Focus on Skill in F2P Games

Apple's Editor's choice this week is CastleStorm - Free to Siege, by Zen Studios and it got me thinking about the evolution of the mobile devices we play on today.  the first year on the App Store look vastly different from what we see today.

Naturally you might say, shit evolve, get on with it - and I will. In a minute. 'Cause while the devices we play on, increasingly enable more and more complex games, what should we really focus on when trying to make a game, players actually want to play - want to spend in? As always, I focus on the making of money, and why some more complex games today fail at doing so, because of just that, Complexity.

I would like to focus and discuss game design choices and their effect on the retention and revenue -When wanting to make players spend in your game, hopefully more than once, why should you focus on skill, and not the complexity of the game?

Before I dive in, I want to explain what I mean by the two expressions, Skill and Complexity. 

Skill in this post, is pretty much what you would expect. Mechanical or mental challenges, being it puzzles, button mashing or swipe-for-your-life mechanics.  

Complexity is a bit more tricky. The depth of the game, so to speak. Being it graphically or multiple types of game play, a game can be more or less complex. Vague explanation, but you hopefully get the point.  

Disclaimer: Social Features are not included in this post. Social features has proven to be one of the best retention and revenue factors, why its affect should be not discarded, but this post rather focuses on the actual game play to spawn that potential revenue and retention - I'll be social later. 

Enough excuses! Let me give you a few examples:

Flappy Bird, Subway Surfers, Tiny Wings and Threes are good examples of a F2P experience with very low complexity; the mechanics are fairly limited and the game sticks to one type of game play. Skill is the crucial factor here, and the reason for these games' success. Common for these games is that the mechanics do not change, though some of them introduce another layer, like mission, the player is still afforded to maintain the same type  of play. The game is limited to it. And yeah yeah, I realize Threes is not F2P, but didn't really feel the need to promote the other, and the price of those specific games, won't have an impact on the retention. 

Naturally, it is a balance. While these game have shown to be a more or less successful, a game should have some complexity to engage players that play the game to have an experience an not just display skills. Telling a story and creating ownership is not to be neglected. This is why we see all of Supercell's games high-five'n each other, at the top of the charts. The diversity in the game play, building, defending and attacking is creating a whole experience, but still focusing on the same gameplay just slightly altered.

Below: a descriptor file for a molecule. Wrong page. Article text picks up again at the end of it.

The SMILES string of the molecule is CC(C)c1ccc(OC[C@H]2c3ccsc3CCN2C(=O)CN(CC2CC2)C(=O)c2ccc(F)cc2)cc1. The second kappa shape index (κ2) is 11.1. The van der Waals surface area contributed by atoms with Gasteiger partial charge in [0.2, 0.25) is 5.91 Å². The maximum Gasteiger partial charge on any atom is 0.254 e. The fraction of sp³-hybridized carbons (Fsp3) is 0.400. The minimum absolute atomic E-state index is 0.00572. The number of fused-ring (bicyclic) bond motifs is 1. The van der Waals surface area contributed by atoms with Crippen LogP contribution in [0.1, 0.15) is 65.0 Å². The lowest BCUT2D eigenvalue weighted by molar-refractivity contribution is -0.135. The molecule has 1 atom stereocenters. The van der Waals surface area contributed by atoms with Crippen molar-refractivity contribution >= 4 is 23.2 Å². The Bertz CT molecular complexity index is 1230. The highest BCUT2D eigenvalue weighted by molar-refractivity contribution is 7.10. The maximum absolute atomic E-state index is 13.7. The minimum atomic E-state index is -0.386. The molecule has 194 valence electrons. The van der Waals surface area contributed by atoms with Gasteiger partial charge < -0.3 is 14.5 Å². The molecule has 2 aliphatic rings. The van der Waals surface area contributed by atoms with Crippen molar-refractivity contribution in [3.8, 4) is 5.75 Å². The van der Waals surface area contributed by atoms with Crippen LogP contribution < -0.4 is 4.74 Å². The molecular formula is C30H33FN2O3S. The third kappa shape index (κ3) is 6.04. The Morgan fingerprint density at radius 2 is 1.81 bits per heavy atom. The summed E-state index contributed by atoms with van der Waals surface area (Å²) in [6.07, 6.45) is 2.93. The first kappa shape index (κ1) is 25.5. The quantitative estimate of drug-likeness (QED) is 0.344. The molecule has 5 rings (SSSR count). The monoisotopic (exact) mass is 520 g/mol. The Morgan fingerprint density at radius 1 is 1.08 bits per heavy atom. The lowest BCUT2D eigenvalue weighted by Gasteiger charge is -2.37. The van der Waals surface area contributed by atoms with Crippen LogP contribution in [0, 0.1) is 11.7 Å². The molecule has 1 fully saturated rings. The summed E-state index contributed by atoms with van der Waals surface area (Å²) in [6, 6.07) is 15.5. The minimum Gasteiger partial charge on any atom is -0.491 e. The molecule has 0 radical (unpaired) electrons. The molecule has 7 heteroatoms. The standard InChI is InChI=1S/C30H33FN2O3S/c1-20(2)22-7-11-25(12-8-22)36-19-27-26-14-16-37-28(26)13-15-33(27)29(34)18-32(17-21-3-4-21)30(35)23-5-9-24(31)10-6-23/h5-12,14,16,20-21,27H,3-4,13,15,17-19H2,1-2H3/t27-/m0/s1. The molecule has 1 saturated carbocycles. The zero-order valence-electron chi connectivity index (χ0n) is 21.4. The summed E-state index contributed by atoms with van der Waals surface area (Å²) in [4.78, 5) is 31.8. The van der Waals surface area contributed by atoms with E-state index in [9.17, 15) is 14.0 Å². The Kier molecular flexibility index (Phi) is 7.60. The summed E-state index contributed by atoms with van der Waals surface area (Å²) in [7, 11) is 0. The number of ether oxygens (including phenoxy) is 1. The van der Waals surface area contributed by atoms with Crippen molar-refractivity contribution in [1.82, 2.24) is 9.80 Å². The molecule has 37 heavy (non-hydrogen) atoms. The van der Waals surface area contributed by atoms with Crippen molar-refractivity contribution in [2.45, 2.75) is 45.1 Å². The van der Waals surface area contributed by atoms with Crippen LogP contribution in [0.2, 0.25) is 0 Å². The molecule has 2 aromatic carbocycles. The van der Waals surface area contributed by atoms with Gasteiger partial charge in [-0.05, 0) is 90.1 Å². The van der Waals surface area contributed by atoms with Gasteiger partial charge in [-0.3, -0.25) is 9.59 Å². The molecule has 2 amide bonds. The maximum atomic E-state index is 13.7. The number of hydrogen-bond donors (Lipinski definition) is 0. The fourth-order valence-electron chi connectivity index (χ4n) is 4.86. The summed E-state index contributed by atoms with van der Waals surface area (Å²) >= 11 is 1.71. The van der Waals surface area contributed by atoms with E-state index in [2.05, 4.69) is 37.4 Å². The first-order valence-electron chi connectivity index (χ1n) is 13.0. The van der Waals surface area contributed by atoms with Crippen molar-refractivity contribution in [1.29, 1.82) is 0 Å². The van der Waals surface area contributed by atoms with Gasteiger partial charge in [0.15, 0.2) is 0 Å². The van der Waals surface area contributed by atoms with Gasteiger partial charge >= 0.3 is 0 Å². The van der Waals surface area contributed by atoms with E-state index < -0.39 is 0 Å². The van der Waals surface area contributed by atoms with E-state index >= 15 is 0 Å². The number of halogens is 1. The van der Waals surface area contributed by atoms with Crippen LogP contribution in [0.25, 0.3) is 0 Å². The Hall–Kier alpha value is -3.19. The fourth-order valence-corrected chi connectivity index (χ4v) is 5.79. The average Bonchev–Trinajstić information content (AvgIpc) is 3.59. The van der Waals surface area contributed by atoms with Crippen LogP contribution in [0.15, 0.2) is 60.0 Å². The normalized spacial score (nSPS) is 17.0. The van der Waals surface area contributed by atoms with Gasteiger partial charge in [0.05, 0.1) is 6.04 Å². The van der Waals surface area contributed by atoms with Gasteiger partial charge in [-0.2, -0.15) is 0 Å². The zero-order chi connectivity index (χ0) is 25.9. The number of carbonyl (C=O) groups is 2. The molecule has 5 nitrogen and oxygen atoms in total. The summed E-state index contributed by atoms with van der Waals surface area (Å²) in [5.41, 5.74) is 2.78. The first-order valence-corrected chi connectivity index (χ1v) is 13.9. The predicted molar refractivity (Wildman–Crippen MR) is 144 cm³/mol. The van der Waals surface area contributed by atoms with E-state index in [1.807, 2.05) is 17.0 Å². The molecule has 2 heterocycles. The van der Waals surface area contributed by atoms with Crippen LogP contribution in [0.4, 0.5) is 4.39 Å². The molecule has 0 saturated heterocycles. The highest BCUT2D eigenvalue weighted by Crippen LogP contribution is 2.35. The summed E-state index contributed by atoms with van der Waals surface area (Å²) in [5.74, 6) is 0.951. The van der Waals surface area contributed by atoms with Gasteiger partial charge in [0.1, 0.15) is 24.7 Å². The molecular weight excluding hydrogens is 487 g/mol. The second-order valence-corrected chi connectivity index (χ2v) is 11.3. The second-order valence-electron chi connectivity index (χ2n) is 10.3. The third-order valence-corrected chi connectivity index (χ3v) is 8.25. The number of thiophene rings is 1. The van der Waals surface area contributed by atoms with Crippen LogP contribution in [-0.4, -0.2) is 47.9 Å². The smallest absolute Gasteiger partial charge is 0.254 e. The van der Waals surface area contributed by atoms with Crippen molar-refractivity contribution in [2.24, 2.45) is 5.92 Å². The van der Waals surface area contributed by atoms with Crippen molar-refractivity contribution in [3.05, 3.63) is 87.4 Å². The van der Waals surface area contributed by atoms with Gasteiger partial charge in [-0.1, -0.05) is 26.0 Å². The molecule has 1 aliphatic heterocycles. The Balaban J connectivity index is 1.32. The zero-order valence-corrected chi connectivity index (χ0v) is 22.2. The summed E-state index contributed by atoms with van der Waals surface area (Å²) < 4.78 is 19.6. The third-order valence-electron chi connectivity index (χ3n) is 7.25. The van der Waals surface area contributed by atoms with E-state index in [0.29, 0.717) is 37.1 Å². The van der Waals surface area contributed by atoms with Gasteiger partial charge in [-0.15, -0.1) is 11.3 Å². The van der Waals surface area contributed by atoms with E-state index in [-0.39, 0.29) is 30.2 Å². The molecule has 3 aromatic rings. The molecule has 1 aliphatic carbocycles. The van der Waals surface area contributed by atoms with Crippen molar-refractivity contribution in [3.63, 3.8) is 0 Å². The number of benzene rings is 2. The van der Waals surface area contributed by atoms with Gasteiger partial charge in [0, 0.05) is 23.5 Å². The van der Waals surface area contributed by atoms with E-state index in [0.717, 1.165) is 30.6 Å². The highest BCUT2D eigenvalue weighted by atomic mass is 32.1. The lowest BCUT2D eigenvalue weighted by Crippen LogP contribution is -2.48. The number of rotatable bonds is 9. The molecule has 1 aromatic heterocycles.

Even a game like Candy Crush manages to do this through various success criteria, being it points, nuts, gel, the game forces the player to change tactics and display skills in a different way, adding that needed portion of complexity. Even the recent Owl levels - complexity. If it was merely a match three survival game, I don't believe that game would have seen as much success, being solely focused on skill.

Last, and somewhat least, is the games that presents too much complexity to the player - and CastleStorm - Free to Siege is a great example. The game uses its tutorial to present 3-4 different game modes, and by the time it is done, the player is not completely sure what this game is about. 

I'm playing a Tower Defense, Angry Birds and Golden Axe at the same time, and none of them are very good. Three wrongs definitely don't make a right. There are a rise in the volume of games that does this. These crossbred games that unfortunately wants to do everything at once. I cannot tell if it is the possibilities then devices enable today or just unfortunate game design - but this is probably why the game is floating around in the mid 200s on the top grossing charts in the U.S. and U.K. (Source: AppAnnie)

You cannot simply make a list of top grossing games' best features, and shove them into one game and expect success. Independent of prior titles. Find the intrinsically fun mechanics in your game and focus on skill and simplifying those mechanics. Then you can use the technical possibilities to show the player the complexity of the game, don't ask them to engage in all of it.  

Developers need to keep in mind, the platform and the audience they are creating games for. You need to explorer the premise of which we play mobile games, and focus on that, when the goal is to increase the retention and revenue, especially long-term. 

A very important point to make is that complexity and skill is very bound by time. So don't look at Clash of Clans' level of skill and complexity and go; "If I just make this twice as fast, then I have a game twice as good." No! Wash those dollar signs out of your eyes and sit down - you're missing the point completely.